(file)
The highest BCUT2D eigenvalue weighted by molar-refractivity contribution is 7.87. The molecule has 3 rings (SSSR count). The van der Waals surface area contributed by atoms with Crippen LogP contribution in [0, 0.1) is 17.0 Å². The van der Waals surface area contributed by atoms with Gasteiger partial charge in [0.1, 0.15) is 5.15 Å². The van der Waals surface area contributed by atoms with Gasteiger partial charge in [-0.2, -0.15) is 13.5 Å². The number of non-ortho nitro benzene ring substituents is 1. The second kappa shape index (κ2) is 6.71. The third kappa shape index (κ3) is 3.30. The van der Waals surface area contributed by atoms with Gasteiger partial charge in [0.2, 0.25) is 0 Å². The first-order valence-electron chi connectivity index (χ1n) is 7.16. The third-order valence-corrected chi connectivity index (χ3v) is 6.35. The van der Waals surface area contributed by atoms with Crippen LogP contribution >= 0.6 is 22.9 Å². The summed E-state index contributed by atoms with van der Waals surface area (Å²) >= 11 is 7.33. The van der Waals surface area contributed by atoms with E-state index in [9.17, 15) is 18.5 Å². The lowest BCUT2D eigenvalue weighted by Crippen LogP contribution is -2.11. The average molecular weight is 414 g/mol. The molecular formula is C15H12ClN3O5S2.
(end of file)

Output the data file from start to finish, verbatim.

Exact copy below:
The highest BCUT2D eigenvalue weighted by molar-refractivity contribution is 7.87. The molecule has 3 rings (SSSR count). The van der Waals surface area contributed by atoms with Crippen LogP contribution in [0, 0.1) is 17.0 Å². The van der Waals surface area contributed by atoms with Gasteiger partial charge in [0.1, 0.15) is 5.15 Å². The van der Waals surface area contributed by atoms with Gasteiger partial charge in [-0.2, -0.15) is 13.5 Å². The number of non-ortho nitro benzene ring substituents is 1. The second kappa shape index (κ2) is 6.71. The third kappa shape index (κ3) is 3.30. The van der Waals surface area contributed by atoms with Gasteiger partial charge in [0.2, 0.25) is 0 Å². The first-order valence-electron chi connectivity index (χ1n) is 7.16. The third-order valence-corrected chi connectivity index (χ3v) is 6.35. The van der Waals surface area contributed by atoms with Crippen LogP contribution >= 0.6 is 22.9 Å². The summed E-state index contributed by atoms with van der Waals surface area (Å²) >= 11 is 7.33. The van der Waals surface area contributed by atoms with E-state index in [9.17, 15) is 18.5 Å². The lowest BCUT2D eigenvalue weighted by Crippen LogP contribution is -2.11. The average molecular weight is 414 g/mol. The molecular formula is C15H12ClN3O5S2.